How to update Docker CLI client for Windows

Sometimes you need to update your Docker Client for Windows, which was installed with Docker Toolbox. But you can’t find an easy way to do that (see this thread for example).

Docker Toolbox is the legacy way to use Docker on Windows, using VirtualBox, but it’s still useful when :

Upgrading the Docker Engine (server side) is easy with docker-machine. Just use :

docker-machine upgrade <machine_name>

and it will try to download the latest release (boot2docker.iso, working on VirtualBox) on https://github.com/boot2docker/boot2docker/releases/latest .

To update Docker Client, you could reinstall Docker Toolbox, but it’s quite cumbersome. In fact you can rebuild docker.exe from sources. After Docker Toolbox installation, this file can normally be found in « C:\Program Files\Docker Toolbox\docker.exe« .

How to build an exe for Windows

I found in Docker Toolbox sources how docker.exe was built and embedded.
It’s partly in this line :

RUN cp /go/src/github.com/docker/cli/build/docker-windows-amd64 docker.exe

Then I found that the CLI tool is in this repo : https://github.com/docker/docker-ce, under components/cli . So we can follow the instructions to build it.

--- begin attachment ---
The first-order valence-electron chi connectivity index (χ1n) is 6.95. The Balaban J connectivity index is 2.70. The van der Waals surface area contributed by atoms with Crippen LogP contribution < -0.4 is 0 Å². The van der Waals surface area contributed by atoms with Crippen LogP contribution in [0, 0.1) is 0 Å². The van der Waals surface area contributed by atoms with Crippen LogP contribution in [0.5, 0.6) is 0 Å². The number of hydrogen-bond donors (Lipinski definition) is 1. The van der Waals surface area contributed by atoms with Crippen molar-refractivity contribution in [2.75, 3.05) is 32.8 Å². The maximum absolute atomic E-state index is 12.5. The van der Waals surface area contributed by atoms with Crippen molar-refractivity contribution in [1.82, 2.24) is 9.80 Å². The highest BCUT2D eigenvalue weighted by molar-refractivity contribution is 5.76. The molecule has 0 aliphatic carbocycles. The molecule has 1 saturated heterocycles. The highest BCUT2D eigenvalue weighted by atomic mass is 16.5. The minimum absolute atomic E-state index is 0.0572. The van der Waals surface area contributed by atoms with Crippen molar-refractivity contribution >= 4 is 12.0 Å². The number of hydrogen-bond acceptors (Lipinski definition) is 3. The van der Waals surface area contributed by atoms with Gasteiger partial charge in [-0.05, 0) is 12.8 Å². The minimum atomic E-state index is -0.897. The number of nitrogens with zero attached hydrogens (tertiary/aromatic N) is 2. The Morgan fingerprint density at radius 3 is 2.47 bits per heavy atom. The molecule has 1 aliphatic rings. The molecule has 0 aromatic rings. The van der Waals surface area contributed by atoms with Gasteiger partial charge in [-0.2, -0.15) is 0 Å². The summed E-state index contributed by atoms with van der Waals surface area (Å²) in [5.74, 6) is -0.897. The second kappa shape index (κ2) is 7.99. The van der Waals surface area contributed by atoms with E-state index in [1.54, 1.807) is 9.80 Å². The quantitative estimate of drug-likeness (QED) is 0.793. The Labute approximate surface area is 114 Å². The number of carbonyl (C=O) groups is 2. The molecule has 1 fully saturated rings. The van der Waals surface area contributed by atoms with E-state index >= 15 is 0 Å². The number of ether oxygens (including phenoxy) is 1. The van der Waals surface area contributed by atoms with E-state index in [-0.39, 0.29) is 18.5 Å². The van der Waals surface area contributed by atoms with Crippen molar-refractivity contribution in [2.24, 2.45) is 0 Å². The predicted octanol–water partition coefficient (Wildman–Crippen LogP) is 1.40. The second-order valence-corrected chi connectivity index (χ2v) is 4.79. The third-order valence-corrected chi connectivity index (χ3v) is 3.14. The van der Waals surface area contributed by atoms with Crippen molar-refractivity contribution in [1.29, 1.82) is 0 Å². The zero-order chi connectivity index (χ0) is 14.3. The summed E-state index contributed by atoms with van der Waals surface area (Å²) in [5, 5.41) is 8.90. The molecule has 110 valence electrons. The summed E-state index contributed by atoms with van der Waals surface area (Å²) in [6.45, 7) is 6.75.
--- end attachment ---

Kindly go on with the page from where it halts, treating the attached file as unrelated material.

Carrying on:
For example, if you want to build docker.exe for a given version, let’s say « 18.05.0-ce », you can follow this script :

Install the new exe

Then you can backup your old docker.exe in « C:\Program Files\Docker Toolbox\docker.exe » and replace it with the new one.

Test the new version

Check that the new version is working :

> docker --version
Docker version 18.05.0-ce, build
Publicités

Docker : my container was OOMKilled

Intro

Un container Docker dispose de ressources limitées à sa création (cpu, mémoire…). Il se peut que le container crashe subitement s’il dispose de ressources insuffisantes. Dans le cas d’un manque de mémoire, on aura donc une erreur du type OOMKilled.

Vérification de l’état du container